Dane - a native or subject of Denmark; in older usage including all the Northmen who invaded England from the 9th to the 11th c.

vitals - those parts or organs of the body, esp. the human body, essential to life, or upon which life depends + eating his victuals.

wulf = wolf (obs.)

throw (its) tongue - properly of a hound: to give forth its voice when on the scent or in sight of the quarry. Also transf. of persons.

snakepit - among primitive peoples, a large pit containing poisonous snakes into which victims are thrown for execution or as a test of endurance + Ragnar Lodbrok, Viking, cast into snakepit, saved by thickness of his pants + snakepit (U.S. Slang) - madhouse.

cold back again (Joyce's note)

of yore - of old, in time long past, anciently, formerly

(Is) love of nature (notebook 1923) → Mordell: The Erotic Motive in Literature 164: 'Critics have refused to see the exact meaning of the expression "love of nature." The poets themselves have told us that they saw in nature lessons of moral improvement and inspirations for humanitarianism'.

moods and tenses (grammar)

mandible - a jaw or jaw-bone; esp. the lower jaw

murmurously - spoken softly and gently, filled with murmurs + FSD: REFERENCE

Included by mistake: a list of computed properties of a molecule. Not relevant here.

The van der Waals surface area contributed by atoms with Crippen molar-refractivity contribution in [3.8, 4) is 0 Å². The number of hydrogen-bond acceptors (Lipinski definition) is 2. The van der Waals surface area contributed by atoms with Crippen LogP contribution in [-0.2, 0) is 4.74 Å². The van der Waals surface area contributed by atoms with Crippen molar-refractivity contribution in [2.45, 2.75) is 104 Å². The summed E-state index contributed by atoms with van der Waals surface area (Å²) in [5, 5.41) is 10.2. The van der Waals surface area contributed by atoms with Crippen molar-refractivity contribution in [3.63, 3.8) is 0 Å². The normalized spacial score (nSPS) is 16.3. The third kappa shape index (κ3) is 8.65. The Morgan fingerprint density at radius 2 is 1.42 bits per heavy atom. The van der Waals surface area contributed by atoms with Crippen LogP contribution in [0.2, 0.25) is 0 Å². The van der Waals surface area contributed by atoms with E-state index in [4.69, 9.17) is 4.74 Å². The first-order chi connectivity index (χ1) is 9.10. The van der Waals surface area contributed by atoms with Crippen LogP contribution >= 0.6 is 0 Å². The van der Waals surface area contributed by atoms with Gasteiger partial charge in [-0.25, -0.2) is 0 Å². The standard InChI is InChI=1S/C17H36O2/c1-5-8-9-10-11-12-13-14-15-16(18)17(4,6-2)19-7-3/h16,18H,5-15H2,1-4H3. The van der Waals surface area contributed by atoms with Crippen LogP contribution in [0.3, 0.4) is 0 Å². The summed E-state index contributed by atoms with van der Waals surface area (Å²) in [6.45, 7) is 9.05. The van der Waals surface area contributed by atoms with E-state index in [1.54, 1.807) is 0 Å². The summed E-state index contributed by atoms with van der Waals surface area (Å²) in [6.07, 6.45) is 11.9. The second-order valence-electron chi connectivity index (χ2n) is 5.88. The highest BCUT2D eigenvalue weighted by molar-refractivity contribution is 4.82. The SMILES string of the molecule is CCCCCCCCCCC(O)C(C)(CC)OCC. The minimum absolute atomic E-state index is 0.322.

six of one to half a dozen of the other (phrase)

lyrical blooms (notebook 1923) Schuré: Woman the Inspirer 22: (of Wagner's possible reaction to a poem by Mathilda Wesendonck) 'A strange, intoxicating kind of frenzy must have come over the composer at the sight of these delightful, lyrical blooms'.

Lucan + love illicit + Chapelizod + in Boucicault's Arrah-na-Pogue, Arrah commands her newly-wed husband, Sean, to sing after the wedding (he sings, by public demand, 'The Wearing of the Green').

draught - a drink, the quantity of drink swallowed at one 'pull'

serene - a condition of fine quiet weather; a light fall of moisture or fine rain after sunset in hot countries + Thomas Gray: Elegy Written in a Country Churchyard: 'Full many a gem of purest ray serene... flower is born to bloom unseen'.

revel - to enjoy oneself greatly, to take intense pleasure or delight, in something + (notebook 1923): 'reveled in the beauty of'.

the great outdoors - the world outside the house, the open air; large tracts of open country

spoon - to make love, esp. in a sentimental or silly fashion (colloq.), to court or pay addresses to (a person), esp. in a sentimental manner + 'By the light Of the silvery moon, We loved to spoon, To my honey I'll croon love's tune, Honeymoon' (song).